A minute or two past the proposed set time of 9:30 p.m., the lights dim and a predictable roar of applause and excitement fill the Electric Factory. The band, wearing all black, takes the stage and Hozier casually strolls behind. The spotlight guides him a path to a microphone, reveals his six-foot figure and exposes his pale face hiding behind thick, dark strands of hair. He grabs the neck of his guitar and starts humming right into “Angel of Small Death and The Codeine Scene,” a song from his original EP titled “Take Me to Church.”
His 2013 EP, consisting of four songs, brought Irish singer-songwriter Andrew Hozier-Byrne overnight success. The instant hit single, “Take Me to Church,” reached number two on iTunes Top 100 and stayed there for weeks. A year and two EPs later, a full-length album came out along with a Grammy nomination and a nationwide tour.
The previous tour brought Hozier to Philadelphia for the first time ever in November 2014 to the Trocadero Theatre. There, he performed for a sold-out crowd of 1,500 people. Months later, Hozier returned to Philadelphia to perform at the Electric Factory, to a crowd double the previous size.
As the band sang the chorus of “Angel of Small Death and The Codeine Scene,” the dimly lit overhead lights hanging from the band’s stationary instruments started flashing in sync with the guitar riffs. Hozier then went on to perform songs like “From Eden” and “Jackie and Wilson.”
At one point, Hozier grabbed the mic to introduce a song; “This song is so rightfully about an ex of mine,” he chuckled, “this song is called ‘Someone New.’” The song was rather upbeat for being about an ex-girlfriend of his. “To Be Alone,” a darker, bluesy song, followed right after. Hozier got a little help vocalizing “woos” from his band; two females echoed his chants to make the voice eerie enough to send a chill up your spine. Hozier took the opportunity in the middle of the song to do a jazz-inspired guitar solo that drove the crowd wild.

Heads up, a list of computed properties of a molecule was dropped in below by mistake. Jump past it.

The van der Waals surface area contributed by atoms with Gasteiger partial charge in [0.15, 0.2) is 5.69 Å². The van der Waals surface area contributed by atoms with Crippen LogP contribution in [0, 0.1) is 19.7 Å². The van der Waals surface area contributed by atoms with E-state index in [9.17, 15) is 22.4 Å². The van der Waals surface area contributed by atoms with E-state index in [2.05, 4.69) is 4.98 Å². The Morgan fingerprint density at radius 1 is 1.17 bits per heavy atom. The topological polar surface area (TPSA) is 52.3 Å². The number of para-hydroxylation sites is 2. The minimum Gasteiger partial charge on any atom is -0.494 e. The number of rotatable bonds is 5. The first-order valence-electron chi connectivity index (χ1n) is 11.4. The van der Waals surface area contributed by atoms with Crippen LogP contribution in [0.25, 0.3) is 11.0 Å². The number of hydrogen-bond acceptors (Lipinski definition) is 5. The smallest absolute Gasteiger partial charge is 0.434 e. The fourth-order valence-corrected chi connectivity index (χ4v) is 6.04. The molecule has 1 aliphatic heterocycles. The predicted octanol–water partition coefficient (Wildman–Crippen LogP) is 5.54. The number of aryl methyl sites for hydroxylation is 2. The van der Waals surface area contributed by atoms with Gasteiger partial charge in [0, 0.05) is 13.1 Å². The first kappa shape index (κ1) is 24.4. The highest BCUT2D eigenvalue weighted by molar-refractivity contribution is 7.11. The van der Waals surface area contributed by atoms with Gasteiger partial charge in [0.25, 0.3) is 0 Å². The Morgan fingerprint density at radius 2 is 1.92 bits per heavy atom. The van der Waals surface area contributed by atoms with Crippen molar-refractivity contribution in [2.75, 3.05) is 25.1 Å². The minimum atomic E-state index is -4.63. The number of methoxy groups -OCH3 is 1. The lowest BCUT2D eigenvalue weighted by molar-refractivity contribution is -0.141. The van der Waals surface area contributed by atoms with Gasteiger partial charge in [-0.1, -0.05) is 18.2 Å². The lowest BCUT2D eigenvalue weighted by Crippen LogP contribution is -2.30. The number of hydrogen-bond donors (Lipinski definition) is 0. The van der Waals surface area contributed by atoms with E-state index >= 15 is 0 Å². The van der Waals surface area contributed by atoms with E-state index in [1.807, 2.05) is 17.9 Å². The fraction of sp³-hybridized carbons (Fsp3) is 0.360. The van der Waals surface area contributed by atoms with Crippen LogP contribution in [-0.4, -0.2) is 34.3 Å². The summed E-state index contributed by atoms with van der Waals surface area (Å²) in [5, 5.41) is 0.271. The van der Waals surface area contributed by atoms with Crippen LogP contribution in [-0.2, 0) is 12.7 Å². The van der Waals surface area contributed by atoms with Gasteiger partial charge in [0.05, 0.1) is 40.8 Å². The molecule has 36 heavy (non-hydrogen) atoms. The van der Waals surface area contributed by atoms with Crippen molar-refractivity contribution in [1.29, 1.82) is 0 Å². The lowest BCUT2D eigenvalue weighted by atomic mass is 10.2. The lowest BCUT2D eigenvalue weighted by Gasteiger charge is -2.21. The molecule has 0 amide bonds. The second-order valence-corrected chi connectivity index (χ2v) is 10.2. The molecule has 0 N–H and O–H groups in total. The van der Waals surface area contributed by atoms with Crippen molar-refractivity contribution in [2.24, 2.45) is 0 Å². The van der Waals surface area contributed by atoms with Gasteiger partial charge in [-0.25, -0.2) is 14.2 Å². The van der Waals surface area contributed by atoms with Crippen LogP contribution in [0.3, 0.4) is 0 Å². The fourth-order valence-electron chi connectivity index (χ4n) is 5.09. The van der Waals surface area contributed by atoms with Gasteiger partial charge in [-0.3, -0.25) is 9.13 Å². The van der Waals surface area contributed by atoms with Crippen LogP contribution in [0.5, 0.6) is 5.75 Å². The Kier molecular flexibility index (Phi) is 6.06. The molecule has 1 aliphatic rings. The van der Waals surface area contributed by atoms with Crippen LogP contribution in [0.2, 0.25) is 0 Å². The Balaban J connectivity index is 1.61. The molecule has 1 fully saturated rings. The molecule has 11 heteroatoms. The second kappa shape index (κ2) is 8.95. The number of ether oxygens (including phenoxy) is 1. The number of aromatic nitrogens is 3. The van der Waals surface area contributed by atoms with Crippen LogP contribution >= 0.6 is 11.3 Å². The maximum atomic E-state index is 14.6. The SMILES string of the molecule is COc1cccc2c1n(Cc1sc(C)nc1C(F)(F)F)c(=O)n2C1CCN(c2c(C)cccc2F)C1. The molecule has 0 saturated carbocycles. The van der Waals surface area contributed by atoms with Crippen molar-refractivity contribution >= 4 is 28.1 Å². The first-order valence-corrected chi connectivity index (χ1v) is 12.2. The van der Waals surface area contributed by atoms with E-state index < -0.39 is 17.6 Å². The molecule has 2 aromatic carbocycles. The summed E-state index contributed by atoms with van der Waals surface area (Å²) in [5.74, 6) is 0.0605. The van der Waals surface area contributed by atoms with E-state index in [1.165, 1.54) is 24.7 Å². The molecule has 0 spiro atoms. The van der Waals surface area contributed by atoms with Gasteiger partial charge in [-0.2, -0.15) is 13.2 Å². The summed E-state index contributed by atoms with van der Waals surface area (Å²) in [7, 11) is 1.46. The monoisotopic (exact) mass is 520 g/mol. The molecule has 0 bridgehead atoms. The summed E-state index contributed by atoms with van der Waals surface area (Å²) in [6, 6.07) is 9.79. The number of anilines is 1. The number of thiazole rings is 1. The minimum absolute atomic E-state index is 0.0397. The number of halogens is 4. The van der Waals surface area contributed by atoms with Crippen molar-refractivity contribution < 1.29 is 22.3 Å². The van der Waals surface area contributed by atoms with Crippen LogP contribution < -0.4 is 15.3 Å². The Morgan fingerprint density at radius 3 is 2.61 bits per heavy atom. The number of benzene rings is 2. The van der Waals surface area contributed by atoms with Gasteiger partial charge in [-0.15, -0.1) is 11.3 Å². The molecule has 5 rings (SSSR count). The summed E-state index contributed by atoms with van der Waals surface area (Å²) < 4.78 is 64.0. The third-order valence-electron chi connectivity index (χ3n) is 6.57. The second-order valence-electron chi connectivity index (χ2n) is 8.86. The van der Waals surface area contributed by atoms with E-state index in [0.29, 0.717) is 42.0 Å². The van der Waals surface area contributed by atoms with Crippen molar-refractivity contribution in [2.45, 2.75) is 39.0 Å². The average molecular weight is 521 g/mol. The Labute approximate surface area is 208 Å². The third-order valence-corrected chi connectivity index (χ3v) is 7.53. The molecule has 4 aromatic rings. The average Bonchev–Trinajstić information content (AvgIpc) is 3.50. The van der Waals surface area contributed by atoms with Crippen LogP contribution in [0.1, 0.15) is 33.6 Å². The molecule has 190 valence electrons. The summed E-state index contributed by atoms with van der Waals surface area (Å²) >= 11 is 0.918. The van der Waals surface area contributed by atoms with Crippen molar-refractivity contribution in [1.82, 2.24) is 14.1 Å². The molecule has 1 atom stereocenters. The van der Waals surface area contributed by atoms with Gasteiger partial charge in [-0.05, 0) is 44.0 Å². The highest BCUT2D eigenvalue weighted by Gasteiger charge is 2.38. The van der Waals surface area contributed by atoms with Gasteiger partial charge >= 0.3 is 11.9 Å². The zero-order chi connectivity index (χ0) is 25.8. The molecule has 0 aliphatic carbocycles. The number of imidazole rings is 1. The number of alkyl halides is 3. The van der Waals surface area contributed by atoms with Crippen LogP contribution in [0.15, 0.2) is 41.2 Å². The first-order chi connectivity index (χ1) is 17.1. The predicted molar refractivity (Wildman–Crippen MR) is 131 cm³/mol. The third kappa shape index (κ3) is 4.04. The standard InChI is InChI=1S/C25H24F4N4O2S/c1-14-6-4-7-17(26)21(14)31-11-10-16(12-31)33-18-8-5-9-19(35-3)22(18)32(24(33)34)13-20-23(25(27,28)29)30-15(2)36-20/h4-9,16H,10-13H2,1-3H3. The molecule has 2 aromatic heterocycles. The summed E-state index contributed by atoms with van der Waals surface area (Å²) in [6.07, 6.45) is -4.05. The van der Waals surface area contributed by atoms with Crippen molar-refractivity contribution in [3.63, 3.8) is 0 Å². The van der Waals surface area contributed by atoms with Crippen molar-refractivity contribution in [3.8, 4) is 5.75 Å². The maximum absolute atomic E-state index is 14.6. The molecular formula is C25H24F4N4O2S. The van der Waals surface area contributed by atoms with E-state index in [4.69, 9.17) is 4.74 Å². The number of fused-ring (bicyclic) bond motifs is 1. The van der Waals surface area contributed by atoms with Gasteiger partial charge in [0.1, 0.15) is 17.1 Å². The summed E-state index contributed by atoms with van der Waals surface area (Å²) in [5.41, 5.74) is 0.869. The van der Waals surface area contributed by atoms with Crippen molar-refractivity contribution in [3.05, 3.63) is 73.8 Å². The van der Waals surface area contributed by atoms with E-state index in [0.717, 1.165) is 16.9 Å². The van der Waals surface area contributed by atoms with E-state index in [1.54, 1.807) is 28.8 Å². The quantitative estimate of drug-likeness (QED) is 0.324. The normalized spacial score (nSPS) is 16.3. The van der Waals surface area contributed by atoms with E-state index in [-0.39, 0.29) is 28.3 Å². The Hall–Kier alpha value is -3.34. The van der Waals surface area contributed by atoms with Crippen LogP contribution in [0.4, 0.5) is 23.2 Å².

When the song came to an end, Hozier stepped up to the microphone and said, “Thank you very much,” he stumbled. “In a moment or two, eh, in a moment or two I’m going to play a song of my own.” He then went on to perform “It Will Come Back,” a very sensual and dark song.
After introducing Alana Henderson, a band mate of his, to sing the next song — “In A Week.” Hozier, a little flustered, sang Alana’s verse instead of his own. Realizing his mistake, he chuckled and said that it had been a long week. Their dark, twisted, but nevertheless beautiful duet silenced the crowd until the song’s last line, “I’ll be home with you.” A roar of applause filled the venue. He continued alone to sing a cover titled “Illinois Blues,” a song written by blues musician Skip James. After this, the band returned and they began harmonizing, which sent the audience into whistles of approval. Hozier then performed his last three songs —“Like Real People Do,” “Arsonist’s Lullaby” and “Sedated.” In between, he took a breath to let the audience know that “Philly crowds are something else.” The chart-topping “Take Me to Church” followed and Hozier took out his ear piece to hear the audience sing along with the “amen.”
The band left the stage, but Hozier returned almost instantly for the encore. As the purple lights shone behind him, he started singing “Cherry Wine,” a song made popular by the movie “Garden State.” He then surprised the crowd by performing a newer song entitled “Run,” which sounded exactly like what you would expect from Hozier. As the rest of the band joined him, Hozier decided to perform a more upbeat song — a cover of Ariana Grande’s “Problem.” The song sounded like a bluesy ballad. Finally, Hozier closed the sold out show with “Work Song,” a song that was both introduced and closed with hand claps.
Hozier put on an unforgettable performance. He will be back in the city May 10 for the Radio 104.5 Birthday Show alongside Of Monsters and Men, Death Cab for Cutie, Passion Pit, Vance Joy and Walk the Moon. Unfortunately, the show is already sold out. But if you didn’t get a chance to grab a ticket, tell yourself it’s probably for the better since you should be spending Mother’s Day with your mom.